Dave Nonis knew Brendan Shanahan could be his boss before Shanahan knew he would be. Nonis' information came directly from his other boss.
"They didn't give me the president's title; they told me there was a very good chance they were going to bring one in," Nonis, senior vice president and general manager of the Toronto Maple Leafs, told NHL.com. "Toward the end of last season, [Maple Leaf Sports & Entertainment president and CEO] Tim Leiweke came to me and said, 'We think we've got a guy who might be the right fit.' So we talked about it, and it's pretty hard to say it's not a good fit. In this case it was a president who knew the game and could help shape the team.
"I was informed the whole way and it's turned out like we hoped it would."
Shanahan brought about significant change in his first offseason as Maple Leafs president, perhaps most notably in the front office. Nonis stayed in place, but he's working with new assistants, including assistant general manager Kyle Dubas on the scouting and evaluation side.
As Toronto gets ready to open the 2014-15 season Wednesday with the 2014 Molson Canadian NHL Face-Off against the Montreal Canadiens at Air Canada Centre (7 p.m. ET, SN), the interest in the Maple Leafs on the ice almost is matched by the intrigue of how they will be run by the new executives.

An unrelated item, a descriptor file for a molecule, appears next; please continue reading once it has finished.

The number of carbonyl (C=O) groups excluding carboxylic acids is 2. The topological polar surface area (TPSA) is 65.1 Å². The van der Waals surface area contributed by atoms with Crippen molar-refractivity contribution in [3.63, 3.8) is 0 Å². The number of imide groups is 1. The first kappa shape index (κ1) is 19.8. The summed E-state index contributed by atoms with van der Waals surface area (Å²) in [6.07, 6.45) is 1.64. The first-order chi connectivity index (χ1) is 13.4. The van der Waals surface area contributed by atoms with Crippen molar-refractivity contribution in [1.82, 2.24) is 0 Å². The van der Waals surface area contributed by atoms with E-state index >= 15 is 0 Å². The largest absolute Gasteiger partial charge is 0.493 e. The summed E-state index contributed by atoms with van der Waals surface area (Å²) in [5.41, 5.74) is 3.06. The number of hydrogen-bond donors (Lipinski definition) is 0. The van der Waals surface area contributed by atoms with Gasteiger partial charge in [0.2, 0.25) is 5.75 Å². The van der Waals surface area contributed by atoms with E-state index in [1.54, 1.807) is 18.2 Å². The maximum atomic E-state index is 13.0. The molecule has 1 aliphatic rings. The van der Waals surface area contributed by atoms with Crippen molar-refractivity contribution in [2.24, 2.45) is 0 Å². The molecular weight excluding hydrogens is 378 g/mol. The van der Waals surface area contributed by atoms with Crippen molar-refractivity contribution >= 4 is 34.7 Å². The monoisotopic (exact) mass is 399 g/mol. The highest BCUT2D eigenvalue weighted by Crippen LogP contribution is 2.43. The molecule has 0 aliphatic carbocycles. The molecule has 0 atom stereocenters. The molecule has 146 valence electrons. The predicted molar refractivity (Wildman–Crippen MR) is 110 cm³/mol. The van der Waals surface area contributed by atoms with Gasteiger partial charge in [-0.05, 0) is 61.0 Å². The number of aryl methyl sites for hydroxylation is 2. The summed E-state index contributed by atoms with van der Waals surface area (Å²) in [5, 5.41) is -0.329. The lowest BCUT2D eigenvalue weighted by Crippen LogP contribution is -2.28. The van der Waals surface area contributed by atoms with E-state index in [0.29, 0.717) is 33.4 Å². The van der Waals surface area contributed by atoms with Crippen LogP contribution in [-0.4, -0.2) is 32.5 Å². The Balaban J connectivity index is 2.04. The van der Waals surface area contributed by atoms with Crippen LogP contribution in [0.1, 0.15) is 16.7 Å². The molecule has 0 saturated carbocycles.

Less than three months into their relationship, Nonis and Dubas say they're on the same page, comfortable with each other with the knowledge they can share, and with the support they have from Shanahan.
"I don't know if it's changed how I see [the game], but it's changed how you get there," Nonis said. "It opens up new avenues and it is nice to talk about what we want to do and how we want to get there. We're never going to agree on everything and I don't think we want to. But I think we think a lot alike in terms of how we want our team to play."
The structure of the front office wouldn't work if Shanahan wasn't comfortable with Nonis, and vice versa. Nonis said their relationship has been "healthy." He said they communicate regularly and share a lot of the same ideas. He also said his responsibilities have not changed.
"Brendan doesn't want to be the manager, but he wants to help shape the direction of the team," Nonis said. "At the end of the day whoever your boss is always is going to have the final say. But my job description hasn't changed and how I approach it hasn't changed. I'm responsible for overseeing the hockey operations for this team."
The difference is he has a resource in the form of a Hockey Hall of Fame player and three-time Stanley Cup champion in Shanahan. That alone has allowed Nonis to see the game differently.
"I look at things from a manager's standpoint, a team-building standpoint, whereas he's been on teams that have already been built," Nonis said. "When you put those things together, you do trade a lot of ideas."
One of those ideas led to hiring Dubas in July.
Dubas said he wouldn't have left his job as general manager of the Sault Ste. Marie Greyhounds of the Ontario Hockey League if he wasn't on the same page as Nonis. That means Nonis had to show Dubas they were on the same page when it came to analyzing the game in new ways, commonly referred to as advanced statistics.